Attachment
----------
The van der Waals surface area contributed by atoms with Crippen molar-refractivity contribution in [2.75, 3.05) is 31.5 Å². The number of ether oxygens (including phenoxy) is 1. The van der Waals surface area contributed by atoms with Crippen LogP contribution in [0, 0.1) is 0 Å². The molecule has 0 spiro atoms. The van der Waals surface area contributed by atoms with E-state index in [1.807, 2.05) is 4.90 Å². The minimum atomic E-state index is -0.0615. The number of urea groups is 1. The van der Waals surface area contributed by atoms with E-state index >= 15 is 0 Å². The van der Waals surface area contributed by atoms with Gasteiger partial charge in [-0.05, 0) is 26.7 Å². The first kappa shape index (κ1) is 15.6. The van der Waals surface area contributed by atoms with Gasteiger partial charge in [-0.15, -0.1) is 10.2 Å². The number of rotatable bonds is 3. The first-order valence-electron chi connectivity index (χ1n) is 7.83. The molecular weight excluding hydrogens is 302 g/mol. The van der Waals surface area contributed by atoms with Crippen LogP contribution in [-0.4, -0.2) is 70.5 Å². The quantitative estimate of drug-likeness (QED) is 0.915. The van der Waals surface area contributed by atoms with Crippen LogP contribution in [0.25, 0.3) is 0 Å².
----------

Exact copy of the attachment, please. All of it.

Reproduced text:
The van der Waals surface area contributed by atoms with Crippen molar-refractivity contribution in [2.75, 3.05) is 31.5 Å². The number of ether oxygens (including phenoxy) is 1. The van der Waals surface area contributed by atoms with Crippen LogP contribution in [0, 0.1) is 0 Å². The molecule has 0 spiro atoms. The van der Waals surface area contributed by atoms with E-state index in [1.807, 2.05) is 4.90 Å². The minimum atomic E-state index is -0.0615. The number of urea groups is 1. The van der Waals surface area contributed by atoms with E-state index >= 15 is 0 Å². The van der Waals surface area contributed by atoms with Gasteiger partial charge in [-0.05, 0) is 26.7 Å². The first kappa shape index (κ1) is 15.6. The van der Waals surface area contributed by atoms with Gasteiger partial charge in [-0.15, -0.1) is 10.2 Å². The number of rotatable bonds is 3. The first-order valence-electron chi connectivity index (χ1n) is 7.83. The molecular weight excluding hydrogens is 302 g/mol. The van der Waals surface area contributed by atoms with Crippen LogP contribution in [-0.4, -0.2) is 70.5 Å². The quantitative estimate of drug-likeness (QED) is 0.915. The van der Waals surface area contributed by atoms with Crippen LogP contribution in [0.25, 0.3) is 0 Å².